Impact of Health Information Systems on Organizational Health Communication and Behavior
Information is critical in making health-related decisions. New communication technologies show great promise in providing ways to develop and deliver changes in health behaviors. The behavioral and communication changes in consumers, patients, providers, and organizations are being noticed at individual, community, and organizational levels due to innovations in electronic health information systems, such as personal health records (PHRs), electronic medical records (EMRs), and electronic health records (EHRs). The noted behavioral/communication changes include improved quality patient care; easy, accurate, and quick information retrieval; rapid information sharing; quick decision making; reduced medical errors due to electronic alerts; increased storage of data and records electronically; and improved information screening and reporting. Literature was reviewed using Pub Med and an internet search. RogerIn recent years, new developments have resulted in the rapid growth of communication technologies such as computer software, the Internet, email, mobile telephones, information systems, and handheld computers. Previously, computer use was predominantly available in high-level government agencies, research laboratories, and large companies. Today, computers and advanced technologies in connection with health data are the new way to manage diseases. Hospitals, healthcare organizations, health departments, and small healthcare facilities, are adopting health information systems and average citizens are using computers to access health-related information. User interfaces have improved and are being interactive with other information systems. The rate of adoption continues to increase as technology becomes cheaper and more accessible. This article discusses the effect of innovation in health information technology on the public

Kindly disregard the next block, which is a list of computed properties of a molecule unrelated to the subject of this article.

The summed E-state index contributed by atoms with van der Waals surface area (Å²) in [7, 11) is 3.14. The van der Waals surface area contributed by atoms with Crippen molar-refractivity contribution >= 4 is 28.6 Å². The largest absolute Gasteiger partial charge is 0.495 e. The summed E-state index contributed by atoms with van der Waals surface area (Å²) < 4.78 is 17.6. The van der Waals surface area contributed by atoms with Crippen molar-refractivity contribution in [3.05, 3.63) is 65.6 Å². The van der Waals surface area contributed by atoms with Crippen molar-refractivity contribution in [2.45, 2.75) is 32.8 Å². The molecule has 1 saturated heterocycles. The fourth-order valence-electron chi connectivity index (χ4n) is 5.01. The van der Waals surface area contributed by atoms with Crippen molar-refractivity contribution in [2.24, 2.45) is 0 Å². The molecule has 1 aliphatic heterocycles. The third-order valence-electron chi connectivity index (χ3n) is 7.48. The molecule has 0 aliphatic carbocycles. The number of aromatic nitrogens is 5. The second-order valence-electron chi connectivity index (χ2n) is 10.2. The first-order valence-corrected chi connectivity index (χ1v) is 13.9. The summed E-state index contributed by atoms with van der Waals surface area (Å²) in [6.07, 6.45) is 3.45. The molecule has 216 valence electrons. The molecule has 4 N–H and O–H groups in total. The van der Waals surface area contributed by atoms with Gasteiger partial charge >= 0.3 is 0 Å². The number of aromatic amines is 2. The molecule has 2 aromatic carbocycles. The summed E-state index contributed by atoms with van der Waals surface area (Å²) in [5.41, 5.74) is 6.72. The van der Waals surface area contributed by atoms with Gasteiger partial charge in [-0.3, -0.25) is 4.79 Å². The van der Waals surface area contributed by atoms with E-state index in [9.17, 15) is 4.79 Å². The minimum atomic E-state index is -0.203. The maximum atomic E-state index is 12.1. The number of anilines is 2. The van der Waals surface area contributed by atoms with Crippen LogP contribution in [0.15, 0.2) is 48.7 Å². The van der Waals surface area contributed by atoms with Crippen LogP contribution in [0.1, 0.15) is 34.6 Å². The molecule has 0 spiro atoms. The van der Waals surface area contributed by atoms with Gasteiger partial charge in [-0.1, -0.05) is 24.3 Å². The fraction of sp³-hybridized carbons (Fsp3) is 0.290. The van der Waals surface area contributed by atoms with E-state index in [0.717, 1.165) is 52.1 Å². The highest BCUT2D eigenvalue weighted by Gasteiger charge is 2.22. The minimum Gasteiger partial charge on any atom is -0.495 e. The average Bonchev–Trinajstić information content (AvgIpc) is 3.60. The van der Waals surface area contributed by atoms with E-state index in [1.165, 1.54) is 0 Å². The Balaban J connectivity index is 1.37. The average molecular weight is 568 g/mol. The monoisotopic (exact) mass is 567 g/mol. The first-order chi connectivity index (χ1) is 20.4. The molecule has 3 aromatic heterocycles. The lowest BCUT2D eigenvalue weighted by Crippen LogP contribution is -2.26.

Kumar V. Impact of Health Information Systems on Organizational Health Communication and Behavior. The Internet Journal of Allied Health Sciences and Practice. 2011 Apr 01;9(2), Article 8.